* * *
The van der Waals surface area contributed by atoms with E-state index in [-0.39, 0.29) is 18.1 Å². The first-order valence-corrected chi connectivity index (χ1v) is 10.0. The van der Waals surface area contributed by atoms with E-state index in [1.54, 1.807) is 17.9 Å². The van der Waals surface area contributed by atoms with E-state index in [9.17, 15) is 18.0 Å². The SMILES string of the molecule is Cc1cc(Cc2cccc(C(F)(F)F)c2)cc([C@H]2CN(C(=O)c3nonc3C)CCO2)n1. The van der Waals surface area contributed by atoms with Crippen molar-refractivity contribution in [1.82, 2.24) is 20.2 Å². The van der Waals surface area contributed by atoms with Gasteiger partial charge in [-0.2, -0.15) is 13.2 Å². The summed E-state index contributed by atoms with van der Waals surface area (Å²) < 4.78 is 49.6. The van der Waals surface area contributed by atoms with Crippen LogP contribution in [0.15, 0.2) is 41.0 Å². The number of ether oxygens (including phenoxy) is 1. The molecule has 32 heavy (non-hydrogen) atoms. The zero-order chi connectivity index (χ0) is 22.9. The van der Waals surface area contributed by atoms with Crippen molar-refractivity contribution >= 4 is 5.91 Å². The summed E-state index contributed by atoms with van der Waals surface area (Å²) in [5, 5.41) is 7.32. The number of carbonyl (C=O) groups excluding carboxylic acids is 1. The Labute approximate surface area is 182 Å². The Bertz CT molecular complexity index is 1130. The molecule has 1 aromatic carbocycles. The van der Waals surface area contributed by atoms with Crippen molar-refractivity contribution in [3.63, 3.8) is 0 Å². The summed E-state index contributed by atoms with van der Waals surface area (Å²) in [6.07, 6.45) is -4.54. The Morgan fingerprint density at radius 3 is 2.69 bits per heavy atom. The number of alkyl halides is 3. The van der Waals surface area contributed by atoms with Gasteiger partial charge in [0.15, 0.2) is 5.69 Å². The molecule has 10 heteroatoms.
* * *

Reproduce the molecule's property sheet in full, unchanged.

The van der Waals surface area contributed by atoms with E-state index in [-0.39, 0.29) is 18.1 Å². The first-order valence-corrected chi connectivity index (χ1v) is 10.0. The van der Waals surface area contributed by atoms with E-state index in [1.54, 1.807) is 17.9 Å². The van der Waals surface area contributed by atoms with E-state index in [9.17, 15) is 18.0 Å². The SMILES string of the molecule is Cc1cc(Cc2cccc(C(F)(F)F)c2)cc([C@H]2CN(C(=O)c3nonc3C)CCO2)n1. The van der Waals surface area contributed by atoms with Crippen molar-refractivity contribution in [1.82, 2.24) is 20.2 Å². The van der Waals surface area contributed by atoms with Gasteiger partial charge in [-0.2, -0.15) is 13.2 Å². The summed E-state index contributed by atoms with van der Waals surface area (Å²) < 4.78 is 49.6. The van der Waals surface area contributed by atoms with Crippen LogP contribution in [0.15, 0.2) is 41.0 Å². The number of ether oxygens (including phenoxy) is 1. The molecule has 32 heavy (non-hydrogen) atoms. The zero-order chi connectivity index (χ0) is 22.9. The van der Waals surface area contributed by atoms with Crippen molar-refractivity contribution >= 4 is 5.91 Å². The summed E-state index contributed by atoms with van der Waals surface area (Å²) in [5, 5.41) is 7.32. The number of carbonyl (C=O) groups excluding carboxylic acids is 1. The Labute approximate surface area is 182 Å². The Bertz CT molecular complexity index is 1130. The molecule has 1 aromatic carbocycles. The van der Waals surface area contributed by atoms with Crippen molar-refractivity contribution in [3.63, 3.8) is 0 Å². The summed E-state index contributed by atoms with van der Waals surface area (Å²) in [6.07, 6.45) is -4.54. The Morgan fingerprint density at radius 3 is 2.69 bits per heavy atom. The number of alkyl halides is 3. The van der Waals surface area contributed by atoms with Gasteiger partial charge in [0.15, 0.2) is 5.69 Å². The molecule has 10 heteroatoms.